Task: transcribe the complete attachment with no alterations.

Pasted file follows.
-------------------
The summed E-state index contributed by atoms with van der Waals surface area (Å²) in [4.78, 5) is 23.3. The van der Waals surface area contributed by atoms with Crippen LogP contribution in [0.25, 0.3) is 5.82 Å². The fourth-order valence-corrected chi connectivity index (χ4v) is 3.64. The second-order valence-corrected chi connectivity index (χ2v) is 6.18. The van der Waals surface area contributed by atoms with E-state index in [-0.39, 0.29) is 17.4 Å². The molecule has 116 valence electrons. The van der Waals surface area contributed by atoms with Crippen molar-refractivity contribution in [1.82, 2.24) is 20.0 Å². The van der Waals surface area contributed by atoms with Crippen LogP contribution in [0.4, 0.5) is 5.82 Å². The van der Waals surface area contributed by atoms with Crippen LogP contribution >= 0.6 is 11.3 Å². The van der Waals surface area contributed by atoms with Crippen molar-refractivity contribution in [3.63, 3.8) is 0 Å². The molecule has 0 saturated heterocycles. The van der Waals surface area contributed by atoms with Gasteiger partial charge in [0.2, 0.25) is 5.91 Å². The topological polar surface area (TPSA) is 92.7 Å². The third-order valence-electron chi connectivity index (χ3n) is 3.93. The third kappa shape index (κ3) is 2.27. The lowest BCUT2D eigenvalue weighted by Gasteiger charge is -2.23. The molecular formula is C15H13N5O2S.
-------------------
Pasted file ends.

The summed E-state index contributed by atoms with van der Waals surface area (Å²) in [4.78, 5) is 23.3. The van der Waals surface area contributed by atoms with Crippen LogP contribution in [0.25, 0.3) is 5.82 Å². The fourth-order valence-corrected chi connectivity index (χ4v) is 3.64. The second-order valence-corrected chi connectivity index (χ2v) is 6.18. The van der Waals surface area contributed by atoms with E-state index in [-0.39, 0.29) is 17.4 Å². The molecule has 116 valence electrons. The van der Waals surface area contributed by atoms with Crippen molar-refractivity contribution in [1.82, 2.24) is 20.0 Å². The van der Waals surface area contributed by atoms with Crippen LogP contribution in [0.4, 0.5) is 5.82 Å². The van der Waals surface area contributed by atoms with Crippen LogP contribution >= 0.6 is 11.3 Å². The van der Waals surface area contributed by atoms with Crippen molar-refractivity contribution in [3.63, 3.8) is 0 Å². The molecule has 0 saturated heterocycles. The van der Waals surface area contributed by atoms with Gasteiger partial charge in [0.2, 0.25) is 5.91 Å². The topological polar surface area (TPSA) is 92.7 Å². The third-order valence-electron chi connectivity index (χ3n) is 3.93. The third kappa shape index (κ3) is 2.27. The lowest BCUT2D eigenvalue weighted by Gasteiger charge is -2.23. The molecular formula is C15H13N5O2S.